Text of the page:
Bread is not easy. Anytime we deal with a living organism, there is unpredictability. Live things just don’t always do what we wish, or it takes longer, or it happens faster. In any event, it’s not always on our exacting timetable. But it doesn’t have to be so maddening.
A number of people have said to me recently that they’ve tried and failed to make their own bread. We’re going to work on that, because once you get it, there is nothing more satisfying in the cooking world than pulling a beautiful loaf of bread out of your own oven. Even after 25 years of cooking and making bread on a daily basis on the boat, I still love it.
We’ll begin with a step by step of the guideline/recipe in Sugar and Salt: Book One and move on to adding grains and different ingredients. I’ll be posting once a month or so and then take a break over the summer. We’ll come back to it in the fall, just in time for the first chilly snap of frost that makes us think of heating the house and warming our bellies.
This recipe requires a Dutch oven. This covered pot creates a convective space for moist air, which allows the bread to rise beautifully, and then, once the moisture has dissipated, creates a terrific crust. I use this method at home frequently. However, on the Riggin I need to make 4 loaves at a time – but I don’t have the space for 4 Dutch ovens. So I choose the other, more traditional method that is in Sugar & Salt: Book One.
Basic No-Knead Recipe
5 cups flour (or flours) of your choice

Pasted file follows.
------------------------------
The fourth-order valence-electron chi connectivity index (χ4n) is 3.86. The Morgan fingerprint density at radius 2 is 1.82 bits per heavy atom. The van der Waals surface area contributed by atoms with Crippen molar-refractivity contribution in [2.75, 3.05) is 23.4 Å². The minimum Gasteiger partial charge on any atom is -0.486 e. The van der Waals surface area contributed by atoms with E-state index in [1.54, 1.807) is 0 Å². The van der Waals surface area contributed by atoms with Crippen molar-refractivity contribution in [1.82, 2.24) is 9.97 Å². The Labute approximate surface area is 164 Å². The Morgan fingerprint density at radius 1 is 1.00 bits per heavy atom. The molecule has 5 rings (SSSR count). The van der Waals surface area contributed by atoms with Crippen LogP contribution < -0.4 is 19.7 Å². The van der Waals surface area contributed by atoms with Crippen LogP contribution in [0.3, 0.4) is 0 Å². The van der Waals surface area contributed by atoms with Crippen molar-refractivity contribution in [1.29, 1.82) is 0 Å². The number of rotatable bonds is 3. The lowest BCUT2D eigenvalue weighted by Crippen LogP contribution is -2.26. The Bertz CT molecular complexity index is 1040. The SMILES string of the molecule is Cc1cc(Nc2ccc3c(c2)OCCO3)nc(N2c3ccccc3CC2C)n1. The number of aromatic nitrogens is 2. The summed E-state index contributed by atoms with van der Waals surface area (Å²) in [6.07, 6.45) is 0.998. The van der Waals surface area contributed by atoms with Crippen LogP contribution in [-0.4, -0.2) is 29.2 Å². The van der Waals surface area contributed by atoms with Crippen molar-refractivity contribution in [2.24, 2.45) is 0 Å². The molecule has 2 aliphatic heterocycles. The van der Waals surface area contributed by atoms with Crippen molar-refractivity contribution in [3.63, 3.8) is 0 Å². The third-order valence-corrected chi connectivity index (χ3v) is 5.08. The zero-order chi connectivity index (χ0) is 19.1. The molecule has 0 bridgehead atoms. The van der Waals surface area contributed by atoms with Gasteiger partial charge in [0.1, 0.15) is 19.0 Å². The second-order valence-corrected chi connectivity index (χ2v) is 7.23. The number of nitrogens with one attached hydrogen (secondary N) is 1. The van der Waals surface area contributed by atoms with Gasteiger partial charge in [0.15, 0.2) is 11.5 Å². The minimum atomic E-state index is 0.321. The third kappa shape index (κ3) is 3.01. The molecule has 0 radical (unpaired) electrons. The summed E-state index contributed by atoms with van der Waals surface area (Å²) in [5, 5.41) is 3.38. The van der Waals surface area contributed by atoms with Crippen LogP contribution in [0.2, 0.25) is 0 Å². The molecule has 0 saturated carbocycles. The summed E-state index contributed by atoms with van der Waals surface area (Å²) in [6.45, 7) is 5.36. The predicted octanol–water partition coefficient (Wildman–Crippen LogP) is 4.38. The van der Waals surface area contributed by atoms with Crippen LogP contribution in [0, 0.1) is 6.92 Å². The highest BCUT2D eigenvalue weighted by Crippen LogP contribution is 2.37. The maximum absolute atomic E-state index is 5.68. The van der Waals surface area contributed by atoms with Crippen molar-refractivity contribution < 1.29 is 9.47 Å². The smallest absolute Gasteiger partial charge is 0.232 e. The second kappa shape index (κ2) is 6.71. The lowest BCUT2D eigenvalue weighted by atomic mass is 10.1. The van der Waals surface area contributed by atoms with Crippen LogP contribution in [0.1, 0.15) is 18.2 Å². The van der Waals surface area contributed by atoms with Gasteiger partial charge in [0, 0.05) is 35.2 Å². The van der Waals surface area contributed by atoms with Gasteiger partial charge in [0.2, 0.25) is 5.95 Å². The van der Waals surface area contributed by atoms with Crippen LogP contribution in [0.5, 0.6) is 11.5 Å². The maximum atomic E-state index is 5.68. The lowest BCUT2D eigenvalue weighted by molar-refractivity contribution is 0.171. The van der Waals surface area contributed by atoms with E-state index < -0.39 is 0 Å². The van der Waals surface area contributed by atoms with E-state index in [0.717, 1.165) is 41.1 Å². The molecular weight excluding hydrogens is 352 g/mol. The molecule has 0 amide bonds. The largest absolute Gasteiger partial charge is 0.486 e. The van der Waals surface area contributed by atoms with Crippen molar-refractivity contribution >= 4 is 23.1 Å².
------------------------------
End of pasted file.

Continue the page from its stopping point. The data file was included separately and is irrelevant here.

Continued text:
1 tablespoon yeast
1 tablespoon salt
1 to 2 cups water
Roasted Garlic and Black Olive Bread
to the basic recipe add:
1 cup pitted black olives
1/3 cup peeled roasted garlic cloves; about 1 head roasted garlic
Combine all ingredients except water in a large bowl. Add water and mix with one hand, adding water until the dough just barely forms a ball and there are no little dry bits hanging out in the bowl. Depending on how moist the olives and garlic are, the amount of water can vary from 1 cup to 2 cups. This dough should feel too wet to knead and like biscuit dough in moisture content.
Cover the bowl with a layer of plastic wrap; and let the dough rise at room temperature overnight, until the surface of the dough has risen and is flat, not rounded. For those who have worked with traditional kneaded dough, this will look like a disaster. Just wait, it will be fine.
Place a Dutch oven (an oven proof pan with a lid) into the oven. Preheat the oven to 450 degrees.
Shape the dough into a round boule by tucking the dough loosely under itself; place the loaf in a bowl lined with parchment paper.
Cover the bowl with plastic wrap and let the dough rise again until doubled, another 45 minutes to 1 hour.
Slash the tops of the loaf with a sharp knife and transfer the parchment paper and dough to the hot Dutch oven and cover with the hot lid.
Bake until the exterior is golden brown and the bottom is firm; about 50 to 70 minutes (no peeking for at least the first half hour). Remove from both the oven and the Dutch oven and let cool before slicing.